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KEENE: Justice delayed shouldn’t be justice denied
Exoneration of the innocent is a paramount act of conscience
Question of the Day
Last week, the mid-Atlantic Innocence Project (exonerate.org) hosted a lunch to honor two very different men. One is black. The other is white. One has served 27 years in Virginia prisons for crimes he didn’t commit. The other is Virginia’s chief law enforcement official.
Their story began one evening in 1984, when 18-year-old Thomas Haynesworth went to a Richmond store to buy sweet potatoes for his mother. He’d never been in trouble, but as he left the store, a rape victim spotted him, called the police and mistakenly identified him as her attacker. Mr. Haynesworth was quickly arrested, jailed, tried, convicted of raping three women, sentenced to 84 years, hustled off to a state penitentiary and promptly forgotten.
Cops and prosecutors alike rolled their eyes at his protestations of innocence. Mr. Haynesworth said that although few people can imagine what it’s like to serve time in prison, it is impossible to imagine what it’s like for someone like him who finds himself facing life behind bars for a crime he didn’t commit.
Years later, the staff of the Mid-Atlantic Innocence Project took a fresh look at his case and became convinced that he might be innocent. They sought DNA tests of evidence still in police files, and the tests proved another man already serving time for serial rape was the perpetrator in one of the cases in which Mr. Haynesworth had been convicted.
This led to the likelihood that his other two convictions resulted from mistaken identity as well. There was, however, no DNA evidence to test in the other two cases. Still, under 2004 Virginia law, Mr. Haynesworth had a chance to be cleared and win his freedom by seeking a “writ of actual innocence for non-biological evidence” and convincing a state appeals court that newly discovered non-DNA evidence would have made it impossible for a “rational trier” to have found him guilty beyond a reasonable doubt had it been available at his original trial.
Until last March, it seemed Mr. Haynesworth would remain in prison unless his lawyers could persuade an appeals court to grant such a writ, even though law enforcement officials and prosecutors familiar with his case already were persuaded that he was a victim rather than a criminal.
At that point, Virginia’s attorney general, a fire-breathing conservative best known for filing the first constitutional challenge to the individual mandate in President Obama’s health care law, got involved. As a state senator, Kenneth T. Cuccinelli had been a key supporter of the 2004 legislation that would give Mr. Haynesworth a chance at exoneration. After reviewing the evidence, he signed on as Mr. Haynesworth’s most important supporter.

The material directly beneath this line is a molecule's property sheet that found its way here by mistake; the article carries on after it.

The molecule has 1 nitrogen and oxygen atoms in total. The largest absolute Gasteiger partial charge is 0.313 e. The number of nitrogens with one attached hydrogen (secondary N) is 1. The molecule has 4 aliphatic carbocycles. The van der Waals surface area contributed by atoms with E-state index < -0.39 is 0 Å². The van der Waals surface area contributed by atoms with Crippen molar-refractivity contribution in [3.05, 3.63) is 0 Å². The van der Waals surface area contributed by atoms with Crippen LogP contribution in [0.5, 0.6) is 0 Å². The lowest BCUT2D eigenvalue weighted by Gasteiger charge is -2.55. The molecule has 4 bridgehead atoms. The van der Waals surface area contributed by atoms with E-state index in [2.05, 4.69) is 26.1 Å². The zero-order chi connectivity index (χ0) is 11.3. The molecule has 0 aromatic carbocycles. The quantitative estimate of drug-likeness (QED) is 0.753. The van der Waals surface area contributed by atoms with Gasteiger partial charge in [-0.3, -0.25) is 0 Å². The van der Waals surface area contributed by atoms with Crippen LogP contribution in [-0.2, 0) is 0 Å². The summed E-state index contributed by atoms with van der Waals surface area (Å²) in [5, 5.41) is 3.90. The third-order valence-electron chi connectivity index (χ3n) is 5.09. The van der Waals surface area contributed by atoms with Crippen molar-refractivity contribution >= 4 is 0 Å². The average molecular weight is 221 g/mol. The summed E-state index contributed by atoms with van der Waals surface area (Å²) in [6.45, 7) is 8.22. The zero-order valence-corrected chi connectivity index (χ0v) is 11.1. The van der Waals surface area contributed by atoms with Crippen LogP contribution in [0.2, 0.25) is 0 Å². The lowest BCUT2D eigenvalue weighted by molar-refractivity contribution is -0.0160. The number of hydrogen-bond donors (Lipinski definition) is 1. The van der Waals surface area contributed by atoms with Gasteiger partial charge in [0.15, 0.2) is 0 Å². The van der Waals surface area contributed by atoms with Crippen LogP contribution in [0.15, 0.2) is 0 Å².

When he discovered in March that in spite of all that had happened, Mr. Haynesworth had been denied parole, Mr. Cuccinelli persuaded Virginia Gov. Robert McDonnell to revisit an earlier parole denial so that on his 46th birthday, Thomas Haynesworth walked out of prison. He’s still a convicted felon and has to register as a sex offender, but he’s free, and Mr. Cuccinelli swears he will do everything in his power to clear Mr. Haynesworth’s name.
Some years ago, I testified before Congress on the need to allow post-conviction DNA testing in death-penalty cases when there was any possibility that such tests might prove that a prisoner facing execution might, in fact, be innocent. I just couldn’t understand how a prosecutor or anyone involved in such a case wouldn’t want to be sure before taking a human life, but members of the prosecutorial community almost unanimously opposed such tests.
They said they did so in the name of certainty, finality and respect for the juries that decide questions of guilt or innocence, but I couldn’t help thinking it had as much to do with ambition, ego and the prosecutorial batting average, combined with government’s knee-jerk unwillingness under virtually any circumstances to acknowledge a mistake.
Mr. Cuccinelli agrees. He told those gathered to recognize him for his efforts on Mr. Haynesworth’s behalf that his “somewhat idealistic view is that ‘justice’ is still a part of our criminal justice system.”
Fortunately for Mr. Haynesworth, Mr. Cuccinelli is one attorney general who believes that while our criminal justice system works pretty well most of the time, it isn’t perfect. “We have to remember” he told his audience last week, “it was designed by human beings and is staffed by human beings, who sometimes make mistakes.” This simple and obvious fact, he argues, means those working within the system have an obligation to keep in mind the possibility that mistakes might be made and do all they can to rectify them when they occur.
Mr. Cuccinelli was on that stage last week with the man he helped free because those interested in such issues know that too many in his position would, like those who put Mr. Haynesworth away almost three decades ago, simply have rolled their eyes, rejected the accused’s protestations of innocence and gone on to other things.
Because Mr. Cuccinelli didn’t look the other way, Thomas Haynesworth is free after 27 years in prison, looking forward to complete exoneration and reporting to work five days a week - in the office of Virginia’s attorney general.
It seems that idealism and justice are still compatible.
© Copyright 2014 The Washington Times, LLC. Click here for reprint permission.
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